9 Seed Extract Sources-cont. Different methods of extraction: Mechanical, screw-press or expeller: cook seed to soften then press through dies to squeeze the oil out, this process produces friction = heat = may be beneficial for inhibitor reduction (and increase ruminal bypass) Solvent extraction: solubilize the oils in the seed with organic solvent (hexane), then heat to evaporate the solvent Oilseed meals are generally low in S-containing AA, but complementary in lysine and tryptophan

10 Soybean Meal SBM is most widely fed protein ingredient -- combines most of the important qualities described earlier Solvent extracted with hulls (44%) = 50% DMB Solvent extracted without hulls (48%) = 54% DMB Palatable and digestible Methionine is limiting AA -- works well with corn

11 Soybean

12 Soybean Meal Trypsin inhibitors decrease the activity of the protein hydrolyzing enzymes in the small intestine (trypsin and chymotrypsin) decrease protein digestibility  heat treatment will destroy inhibitors  If SBM is not mechanically extracted it is heat treated -- by pass protein of SBM varies Genistein (phytoestrogen), phytate P Some instances of feeding whole soybeans; should be toasted to 150 F for 5 minutes to destroy trypsin inhibitor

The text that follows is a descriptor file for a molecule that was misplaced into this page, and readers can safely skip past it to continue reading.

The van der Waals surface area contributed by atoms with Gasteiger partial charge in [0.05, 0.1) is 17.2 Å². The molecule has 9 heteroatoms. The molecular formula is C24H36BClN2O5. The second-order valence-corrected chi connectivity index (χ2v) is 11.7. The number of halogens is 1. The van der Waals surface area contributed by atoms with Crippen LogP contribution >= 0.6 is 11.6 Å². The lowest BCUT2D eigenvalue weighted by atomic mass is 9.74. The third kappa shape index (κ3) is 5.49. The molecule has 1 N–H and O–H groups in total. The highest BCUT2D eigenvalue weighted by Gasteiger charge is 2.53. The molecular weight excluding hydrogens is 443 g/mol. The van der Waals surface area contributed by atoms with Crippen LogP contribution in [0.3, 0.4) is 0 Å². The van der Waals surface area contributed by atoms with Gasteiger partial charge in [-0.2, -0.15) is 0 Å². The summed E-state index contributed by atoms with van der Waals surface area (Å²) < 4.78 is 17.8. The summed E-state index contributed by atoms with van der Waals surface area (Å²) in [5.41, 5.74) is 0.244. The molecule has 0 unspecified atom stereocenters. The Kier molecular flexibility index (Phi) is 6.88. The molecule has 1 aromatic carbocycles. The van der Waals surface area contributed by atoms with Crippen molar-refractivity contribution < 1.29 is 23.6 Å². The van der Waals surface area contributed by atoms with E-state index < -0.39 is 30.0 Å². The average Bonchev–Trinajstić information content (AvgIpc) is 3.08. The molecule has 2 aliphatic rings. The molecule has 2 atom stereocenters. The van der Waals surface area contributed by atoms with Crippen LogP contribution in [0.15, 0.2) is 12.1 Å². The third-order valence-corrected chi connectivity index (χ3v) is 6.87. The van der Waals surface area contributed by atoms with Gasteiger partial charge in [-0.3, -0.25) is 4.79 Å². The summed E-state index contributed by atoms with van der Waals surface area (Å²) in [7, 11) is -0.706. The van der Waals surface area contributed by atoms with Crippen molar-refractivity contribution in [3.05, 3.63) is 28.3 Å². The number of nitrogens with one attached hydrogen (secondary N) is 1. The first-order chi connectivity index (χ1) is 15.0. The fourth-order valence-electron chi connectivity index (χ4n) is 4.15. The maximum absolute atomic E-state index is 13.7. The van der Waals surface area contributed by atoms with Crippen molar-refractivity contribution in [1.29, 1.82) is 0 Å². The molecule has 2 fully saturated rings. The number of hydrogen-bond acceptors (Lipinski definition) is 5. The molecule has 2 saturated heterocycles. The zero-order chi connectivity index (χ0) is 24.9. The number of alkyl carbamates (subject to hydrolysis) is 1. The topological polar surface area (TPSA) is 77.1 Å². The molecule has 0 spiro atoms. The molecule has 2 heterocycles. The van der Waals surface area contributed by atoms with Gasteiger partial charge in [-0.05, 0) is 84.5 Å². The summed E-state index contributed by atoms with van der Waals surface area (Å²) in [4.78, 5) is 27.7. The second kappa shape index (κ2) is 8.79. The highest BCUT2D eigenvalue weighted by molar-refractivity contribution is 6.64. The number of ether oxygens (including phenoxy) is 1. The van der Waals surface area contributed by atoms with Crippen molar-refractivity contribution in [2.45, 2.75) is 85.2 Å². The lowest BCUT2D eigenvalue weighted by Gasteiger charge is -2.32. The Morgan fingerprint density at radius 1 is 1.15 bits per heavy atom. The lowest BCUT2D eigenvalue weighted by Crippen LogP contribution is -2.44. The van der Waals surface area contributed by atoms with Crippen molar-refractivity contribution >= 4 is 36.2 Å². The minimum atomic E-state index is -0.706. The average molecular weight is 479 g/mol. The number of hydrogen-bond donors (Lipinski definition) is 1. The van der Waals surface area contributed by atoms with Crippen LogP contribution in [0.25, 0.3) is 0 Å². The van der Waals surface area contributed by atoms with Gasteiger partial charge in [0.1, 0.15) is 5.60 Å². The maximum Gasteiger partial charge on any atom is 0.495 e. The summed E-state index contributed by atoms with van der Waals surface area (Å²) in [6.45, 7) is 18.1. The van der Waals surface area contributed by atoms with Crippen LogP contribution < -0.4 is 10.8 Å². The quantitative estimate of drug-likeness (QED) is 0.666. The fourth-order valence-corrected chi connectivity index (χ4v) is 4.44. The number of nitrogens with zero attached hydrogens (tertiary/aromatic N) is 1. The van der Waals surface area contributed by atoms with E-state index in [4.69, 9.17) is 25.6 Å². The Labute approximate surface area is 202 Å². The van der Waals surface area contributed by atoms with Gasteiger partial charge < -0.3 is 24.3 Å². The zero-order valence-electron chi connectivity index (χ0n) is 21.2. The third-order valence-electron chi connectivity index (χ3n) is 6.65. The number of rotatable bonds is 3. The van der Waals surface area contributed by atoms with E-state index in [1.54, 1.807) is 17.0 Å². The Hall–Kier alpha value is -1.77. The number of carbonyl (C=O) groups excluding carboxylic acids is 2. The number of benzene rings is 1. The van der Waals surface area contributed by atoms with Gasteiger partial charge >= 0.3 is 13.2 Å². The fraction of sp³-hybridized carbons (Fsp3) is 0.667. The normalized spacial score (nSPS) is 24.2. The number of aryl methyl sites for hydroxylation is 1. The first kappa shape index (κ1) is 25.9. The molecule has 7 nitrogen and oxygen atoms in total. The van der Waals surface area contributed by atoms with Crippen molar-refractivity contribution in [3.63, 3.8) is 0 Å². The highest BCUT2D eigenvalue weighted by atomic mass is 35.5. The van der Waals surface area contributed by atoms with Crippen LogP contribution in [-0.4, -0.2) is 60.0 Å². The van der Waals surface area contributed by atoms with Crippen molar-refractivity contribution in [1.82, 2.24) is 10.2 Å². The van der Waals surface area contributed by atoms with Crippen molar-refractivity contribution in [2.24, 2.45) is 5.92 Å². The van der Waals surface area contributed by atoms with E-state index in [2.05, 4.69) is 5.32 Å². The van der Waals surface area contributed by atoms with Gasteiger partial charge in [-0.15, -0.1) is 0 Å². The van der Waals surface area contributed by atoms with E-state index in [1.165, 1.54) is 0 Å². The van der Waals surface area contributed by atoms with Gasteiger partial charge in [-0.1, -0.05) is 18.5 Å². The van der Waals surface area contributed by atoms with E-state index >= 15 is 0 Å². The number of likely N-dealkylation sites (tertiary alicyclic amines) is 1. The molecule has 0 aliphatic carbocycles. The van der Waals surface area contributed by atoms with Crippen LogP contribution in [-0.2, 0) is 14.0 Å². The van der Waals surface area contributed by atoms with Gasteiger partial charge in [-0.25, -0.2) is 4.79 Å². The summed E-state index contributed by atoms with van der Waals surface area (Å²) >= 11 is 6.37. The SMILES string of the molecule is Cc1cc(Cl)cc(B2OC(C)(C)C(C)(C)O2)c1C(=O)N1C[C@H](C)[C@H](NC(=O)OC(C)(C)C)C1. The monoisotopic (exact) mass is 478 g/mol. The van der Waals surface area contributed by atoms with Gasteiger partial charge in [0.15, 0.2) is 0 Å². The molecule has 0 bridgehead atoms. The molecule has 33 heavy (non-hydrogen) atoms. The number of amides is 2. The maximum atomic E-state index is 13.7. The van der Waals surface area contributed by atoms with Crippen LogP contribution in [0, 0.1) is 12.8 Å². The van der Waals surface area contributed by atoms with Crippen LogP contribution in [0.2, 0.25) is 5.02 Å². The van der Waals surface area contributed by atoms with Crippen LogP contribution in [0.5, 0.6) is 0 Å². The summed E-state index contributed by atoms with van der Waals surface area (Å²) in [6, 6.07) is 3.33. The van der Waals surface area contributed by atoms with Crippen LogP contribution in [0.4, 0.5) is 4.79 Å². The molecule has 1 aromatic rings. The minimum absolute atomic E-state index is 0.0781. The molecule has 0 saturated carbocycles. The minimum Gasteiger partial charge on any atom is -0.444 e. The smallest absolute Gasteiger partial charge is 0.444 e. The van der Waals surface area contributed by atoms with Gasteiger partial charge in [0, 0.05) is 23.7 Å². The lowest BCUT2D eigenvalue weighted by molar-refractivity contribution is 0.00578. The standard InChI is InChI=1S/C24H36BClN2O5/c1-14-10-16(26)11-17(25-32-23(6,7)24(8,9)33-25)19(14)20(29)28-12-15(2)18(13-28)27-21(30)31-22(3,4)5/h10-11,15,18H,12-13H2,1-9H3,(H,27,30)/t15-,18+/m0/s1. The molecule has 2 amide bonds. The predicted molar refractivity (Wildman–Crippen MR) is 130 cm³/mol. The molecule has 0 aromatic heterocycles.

13 Cottonseed Meal More available in the western states -- Texas and California 45% protein – DMB Like SBM it is low in S-containing AA Doesn't have as much energy -- gin trash and hulls Gossypol - yellow pigment -- toxic to monogastrics can be destroyed by heat or addition of ferrous sulfate in the diet should not be more than 30% of dietary protein for monogastrics don't worry about ruminants, except if feeding at very high levels or in combination with whole cottonseeds evidence of sperm abnormalities in bulls Produced by glands in seed, some gland-less varieties available. Free gossypol is toxic form, heating complexes gossypol to other compounds, including lysine (decrease lysine availability)

14 Gossypol Cottonseed

15 Whole Cottonseed – popular ingredient for dairy rations 20% CF, 24% EE, 24% CP and 98% TDN For dairy rations, help maintain ration fiber content (for milk fat) while maintaining high energy level Valuable ingredient for high production herds if fed at too high of levels may reduce milk protein content; result of high ration fat content

16 Rapeseed (Canola) meal -- Brassica is the genus name Cool climate crop -- Canada and PNW 38-42% CP A good “de-hulling” procedure has not been developed, consequently the protein is lower than CSM or SBM and the energy value is also lower Actually a very good balance of AA but is rapidly degradable Toxins erucic acid -- fatty hearts in monogastrics glucosinolates -- converted to thiocyanides – goitrogenic Canola varieties from Canada -- "00"